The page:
We are now going to try a less naive way of solving the problem. Instead of having a circuit that verifies exactly N macro blocks, we can have a circuit that verifies up to N macro blocks. Just like the previous circuit, it will also take as public witnesses the first and the last macro blocks and all the other N-2 macro blocks as private witnesses. The difference now is that we will add another public witness that is simply the current block height. We can now modify the circuit so that it only checks the validity of the blocks up to the current block height.

For example, imagine that the current block height is N-50. The prover will use the N-50 macro blocks that exist so far plus 50 “fake” macro blocks (these are just blocks with any data in them, they don’t need to be valid) as private witnesses. The circuit then will verify the validity of all of the N macro blocks but will only enforce that the first N-50 are indeed valid.

With this simple change we can now verify any number of blocks up to a predefined maximum. Then, when we have more than N macro blocks we simply produce several proofs, one proof for each chunk of N macro blocks. Note that the nano nodes still only need one verifying key, as we wanted, instead they receive several proofs.

This was actually the first strategy that we pursued when implementing the nano nodes. However, we soon found out that it was not a viable option. For this strategy to be useful we needed a circuit that would be able to prove several hundred macro blocks at once. Otherwise, the number of proofs that the nano nodes need to download and verify grows too fast. Unfortunately, we realized that verifying even a single macro block is a very intensive computation and a normal laptop could only prove a chain with a couple (below ten!) of macro blocks.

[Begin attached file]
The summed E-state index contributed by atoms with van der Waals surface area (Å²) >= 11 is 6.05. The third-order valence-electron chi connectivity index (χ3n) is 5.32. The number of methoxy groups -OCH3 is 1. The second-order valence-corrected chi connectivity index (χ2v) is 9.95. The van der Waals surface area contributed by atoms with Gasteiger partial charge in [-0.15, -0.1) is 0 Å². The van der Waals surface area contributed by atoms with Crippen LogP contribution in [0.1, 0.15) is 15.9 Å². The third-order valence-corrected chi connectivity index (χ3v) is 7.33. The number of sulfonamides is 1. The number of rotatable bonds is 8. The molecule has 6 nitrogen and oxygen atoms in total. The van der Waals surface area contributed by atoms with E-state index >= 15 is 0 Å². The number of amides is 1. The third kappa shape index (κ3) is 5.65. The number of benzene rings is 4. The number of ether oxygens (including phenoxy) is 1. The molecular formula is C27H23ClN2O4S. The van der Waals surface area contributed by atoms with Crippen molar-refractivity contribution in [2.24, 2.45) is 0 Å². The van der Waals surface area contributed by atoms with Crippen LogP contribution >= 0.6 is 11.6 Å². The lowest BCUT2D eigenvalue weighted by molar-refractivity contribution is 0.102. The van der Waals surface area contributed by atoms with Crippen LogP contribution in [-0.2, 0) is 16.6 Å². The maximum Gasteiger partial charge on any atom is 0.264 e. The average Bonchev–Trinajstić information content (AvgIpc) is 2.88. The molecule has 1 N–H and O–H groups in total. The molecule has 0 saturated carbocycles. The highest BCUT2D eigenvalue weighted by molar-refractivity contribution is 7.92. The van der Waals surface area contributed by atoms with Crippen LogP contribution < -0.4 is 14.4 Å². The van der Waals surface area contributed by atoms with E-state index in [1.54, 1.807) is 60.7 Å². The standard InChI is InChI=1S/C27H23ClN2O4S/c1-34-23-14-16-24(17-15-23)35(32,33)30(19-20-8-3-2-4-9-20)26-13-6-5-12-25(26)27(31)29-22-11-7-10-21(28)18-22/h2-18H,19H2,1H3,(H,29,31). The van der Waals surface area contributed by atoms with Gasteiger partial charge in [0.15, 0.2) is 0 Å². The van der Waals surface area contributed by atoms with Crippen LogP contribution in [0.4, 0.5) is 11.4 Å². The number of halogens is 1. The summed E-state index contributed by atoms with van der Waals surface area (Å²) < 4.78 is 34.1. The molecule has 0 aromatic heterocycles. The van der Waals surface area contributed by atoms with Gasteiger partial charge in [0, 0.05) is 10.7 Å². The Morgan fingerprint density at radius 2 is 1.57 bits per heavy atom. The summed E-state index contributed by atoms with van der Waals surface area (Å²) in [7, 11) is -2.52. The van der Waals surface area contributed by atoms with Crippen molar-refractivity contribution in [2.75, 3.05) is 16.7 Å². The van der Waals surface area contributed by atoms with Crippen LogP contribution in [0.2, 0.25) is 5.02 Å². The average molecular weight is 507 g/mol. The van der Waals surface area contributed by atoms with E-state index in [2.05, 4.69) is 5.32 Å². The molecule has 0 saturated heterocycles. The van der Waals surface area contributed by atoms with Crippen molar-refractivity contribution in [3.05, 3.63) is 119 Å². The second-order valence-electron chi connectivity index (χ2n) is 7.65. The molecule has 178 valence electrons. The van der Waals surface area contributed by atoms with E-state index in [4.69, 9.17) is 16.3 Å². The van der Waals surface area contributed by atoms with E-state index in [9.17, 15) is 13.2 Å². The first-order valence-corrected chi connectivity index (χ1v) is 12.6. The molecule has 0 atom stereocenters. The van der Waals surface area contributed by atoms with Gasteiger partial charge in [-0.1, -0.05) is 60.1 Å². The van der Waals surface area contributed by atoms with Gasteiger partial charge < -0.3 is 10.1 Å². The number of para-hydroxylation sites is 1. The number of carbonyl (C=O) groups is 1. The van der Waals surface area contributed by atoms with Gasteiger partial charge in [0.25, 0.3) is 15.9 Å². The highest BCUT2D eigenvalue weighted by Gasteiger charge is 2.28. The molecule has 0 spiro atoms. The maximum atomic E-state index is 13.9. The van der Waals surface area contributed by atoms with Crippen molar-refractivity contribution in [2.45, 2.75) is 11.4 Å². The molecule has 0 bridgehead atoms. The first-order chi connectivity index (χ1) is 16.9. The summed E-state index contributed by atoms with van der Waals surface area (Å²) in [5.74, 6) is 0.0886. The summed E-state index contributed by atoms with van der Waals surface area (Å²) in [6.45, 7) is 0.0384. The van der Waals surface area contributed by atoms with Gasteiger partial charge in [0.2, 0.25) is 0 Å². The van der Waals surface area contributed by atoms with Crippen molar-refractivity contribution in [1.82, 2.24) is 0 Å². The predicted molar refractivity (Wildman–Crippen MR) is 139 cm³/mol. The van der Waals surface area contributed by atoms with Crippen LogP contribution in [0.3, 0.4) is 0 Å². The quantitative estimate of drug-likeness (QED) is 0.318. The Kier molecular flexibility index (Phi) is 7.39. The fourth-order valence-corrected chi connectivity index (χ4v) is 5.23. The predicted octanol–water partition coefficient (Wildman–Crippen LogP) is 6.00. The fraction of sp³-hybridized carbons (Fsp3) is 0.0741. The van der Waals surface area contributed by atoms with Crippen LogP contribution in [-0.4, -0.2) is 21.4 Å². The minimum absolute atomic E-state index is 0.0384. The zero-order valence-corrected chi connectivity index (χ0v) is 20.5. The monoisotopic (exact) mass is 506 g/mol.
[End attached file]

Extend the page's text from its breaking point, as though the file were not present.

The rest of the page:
This was a big problem because we want people to be able to create these proofs on regular consumer hardware. If people need a supercomputer to create proofs then no one outside of the Nimiq team will do it, and that will create another central point of failure. Not cool. ❌ 😉

After some more research, we finally found a way to solve our problem: by using recursive SNARKs. Cool. ✔️ 😎

Remember that we said in the previous blog post that SNARKs can prove any statement or computation? Well, they can also prove the verification of other SNARK proofs! That means, if I have the statement “I know a proof P that is valid with the verifying key V” then I can produce a proof for that. This is important because now we can have SNARKs that verify other SNARKs that verify other SNARKs… and so on — that’s why we call them recursive SNARKs.